Interaction, reaction focus of Naval war games

RETIRED ADM. SCOTT SWIFT speaks to players and scholars at the International Crisis War Game: Cyber and Emerging Technologies, held at the U.S. Naval War College in Newport. / COURTESY U.S. NAVY/JAIMA FOGG

NEWPORT – More than 70 members of academia, the student body and military attended the U.S. Naval War College’s war game in November, the first such event for the college’s Cyber and Innovation Policy Institute, the college said.

The players’ fictional scenario was that a neighboring country invaded a contested border region, using cyberattacks and nuclear weapons, for example. Players included members of the Naval War College Foundation and students from Salve Regina University. Breakout groups were formed to act as cabinet members.

Organizers say the unclassified-level game was more about how people react in a crisis rather than cyberspace operations.

“This game is really designed to understand the link between cyber, conventional and nuclear military operations,” said retired Adm. Scott Swift, the event’s keynote speaker, “why and when cyber operations matter to strategic choices that are made outside of the cyber domain.”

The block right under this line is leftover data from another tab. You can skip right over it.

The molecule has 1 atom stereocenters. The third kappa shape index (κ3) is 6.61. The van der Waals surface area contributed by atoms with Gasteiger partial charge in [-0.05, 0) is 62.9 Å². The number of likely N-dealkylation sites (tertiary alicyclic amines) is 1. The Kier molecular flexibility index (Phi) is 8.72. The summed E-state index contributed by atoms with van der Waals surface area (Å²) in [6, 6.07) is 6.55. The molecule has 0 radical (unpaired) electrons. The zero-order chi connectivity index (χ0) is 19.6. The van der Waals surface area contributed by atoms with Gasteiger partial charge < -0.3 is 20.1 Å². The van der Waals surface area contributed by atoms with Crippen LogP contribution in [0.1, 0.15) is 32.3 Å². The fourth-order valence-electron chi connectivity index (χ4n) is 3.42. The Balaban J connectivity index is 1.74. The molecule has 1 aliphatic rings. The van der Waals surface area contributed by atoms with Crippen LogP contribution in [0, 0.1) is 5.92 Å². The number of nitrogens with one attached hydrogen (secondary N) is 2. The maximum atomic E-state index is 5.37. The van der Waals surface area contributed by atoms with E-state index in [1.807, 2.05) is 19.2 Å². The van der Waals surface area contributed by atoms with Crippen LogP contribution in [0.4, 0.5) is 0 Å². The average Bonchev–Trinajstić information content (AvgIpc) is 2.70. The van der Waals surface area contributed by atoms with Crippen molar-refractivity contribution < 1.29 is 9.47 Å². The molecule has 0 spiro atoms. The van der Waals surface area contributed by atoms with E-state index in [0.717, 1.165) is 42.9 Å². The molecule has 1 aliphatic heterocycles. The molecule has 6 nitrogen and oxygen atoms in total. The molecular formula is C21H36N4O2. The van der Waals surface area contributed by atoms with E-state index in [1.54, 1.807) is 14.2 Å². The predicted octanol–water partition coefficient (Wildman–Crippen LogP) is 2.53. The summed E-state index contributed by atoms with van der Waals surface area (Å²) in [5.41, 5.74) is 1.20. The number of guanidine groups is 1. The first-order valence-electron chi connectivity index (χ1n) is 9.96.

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Organizers said the findings would be published in an academic journal.

Jacquelyn Schneider is assistant professor in the college’s strategic and operational research department and a lead organizer of the event.

“This is the very beginning of a project that explores not just decisions in crises but experiments with different types of war games. This looks at how [cyberspace interacts] with the really high-end levers of national power, and then how does that affect, on the macro level, the chance that states end up going to war and the types of war they fight,” she said.

The new cyber institute at the college was formed in August. Future events include a gathering of U.S. service academies and war colleges to examine how cyber studies fit into education.

Susan Shalhoub is a PBN contributing writer.

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